Header

UZH-Logo

Maintenance Infos

Das Ausmass der transfusionsassoziierten HIV-Infektionen in der Schweiz bis 1994: eine aktualisierte Schätzung


Zwahlen, M; Bosshard, H; Kammerlander, R; Frey-Wettstein, M; Marti, Bernard; Somaini, Bertino (1995). Das Ausmass der transfusionsassoziierten HIV-Infektionen in der Schweiz bis 1994: eine aktualisierte Schätzung. Swiss Medical Weekly, 125(36):1663-72.

Abstract

OBJECTIVE: The first report on transfusion-associated HIV infections was published in the USA in 1982. The first case reports in Switzerland were published in 1986. So far there has never been a methodologically sound answer to the question of how many persons were infected with HIV by receiving transfusions in Switzerland before the introduction of universal HIV blood donor screening.
METHODS: The following available data sources were analyzed simultaneously: firstly, the results of the look-back study conducted in 1993, secondly, the reports of HIV infections and AIDS cases in the national surveillance system, and, thirdly, the claims for compensation for HIV-infected transfusion recipients and hemophiliacs. Two methodologically different and independent estimates were obtained. Firstly, the coverage of the look-back study was estimated, which made it possible to calculate the total number of documentable transfusion-associated HIV infections in Switzerland. Secondly, matching was performed on the cases in the look-back study and the reports in the national surveillance system. Applying formulas of capture-recapture designs provided a second estimate of the total number of documentable transfusion-associated HIV infections. The claims for compensation were used to corroborate the estimates obtained.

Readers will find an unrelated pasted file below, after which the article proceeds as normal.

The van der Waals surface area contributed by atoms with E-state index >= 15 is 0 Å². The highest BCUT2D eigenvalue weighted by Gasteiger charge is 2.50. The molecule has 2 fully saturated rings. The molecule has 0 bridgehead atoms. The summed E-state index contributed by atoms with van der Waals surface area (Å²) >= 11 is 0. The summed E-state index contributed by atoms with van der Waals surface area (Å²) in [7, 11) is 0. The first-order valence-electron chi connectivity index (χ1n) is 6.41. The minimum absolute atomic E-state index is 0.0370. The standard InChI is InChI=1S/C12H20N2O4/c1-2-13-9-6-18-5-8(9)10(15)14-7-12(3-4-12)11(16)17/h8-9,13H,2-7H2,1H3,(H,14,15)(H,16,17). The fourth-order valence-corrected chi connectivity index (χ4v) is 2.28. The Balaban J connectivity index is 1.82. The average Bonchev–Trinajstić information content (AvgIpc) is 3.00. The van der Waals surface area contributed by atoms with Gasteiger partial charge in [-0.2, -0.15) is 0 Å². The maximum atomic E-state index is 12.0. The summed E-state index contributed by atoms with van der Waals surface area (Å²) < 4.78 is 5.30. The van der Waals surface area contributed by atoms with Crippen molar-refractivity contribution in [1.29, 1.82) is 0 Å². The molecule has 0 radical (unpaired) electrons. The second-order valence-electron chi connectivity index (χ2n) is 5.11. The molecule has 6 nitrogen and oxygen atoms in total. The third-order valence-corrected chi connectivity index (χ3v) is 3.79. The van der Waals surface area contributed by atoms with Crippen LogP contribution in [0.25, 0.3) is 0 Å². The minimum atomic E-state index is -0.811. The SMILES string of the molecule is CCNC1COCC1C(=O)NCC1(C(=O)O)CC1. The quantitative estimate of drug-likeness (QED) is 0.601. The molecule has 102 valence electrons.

RESULTS: The two methods produced almost identical figures which were corroborated by the number of claims for compensation. It is therefore estimated that 80 to 100 persons in Switzerland may have been diagnosed as having HIV infection because of transfusions in Switzerland in the years after 1980. The last five known infections occurred in 1986 (four) and, after termination of the look-back study, in 1994 (one). However, the estimate of 80 to 100 does not include individuals who were infected before 1986 and died soon--within weeks or a few months--after the transfusion without diagnosis of HIV infection being possible.
CONCLUSION: This estimate of the total number of transfusion-associated HIV infections in Switzerland is approximately half earlier published ones. In addition, the present study will probably reduce the remaining uncertainties about the size of these iatrogenic HIV infections in the 1980s.

Abstract

OBJECTIVE: The first report on transfusion-associated HIV infections was published in the USA in 1982. The first case reports in Switzerland were published in 1986. So far there has never been a methodologically sound answer to the question of how many persons were infected with HIV by receiving transfusions in Switzerland before the introduction of universal HIV blood donor screening.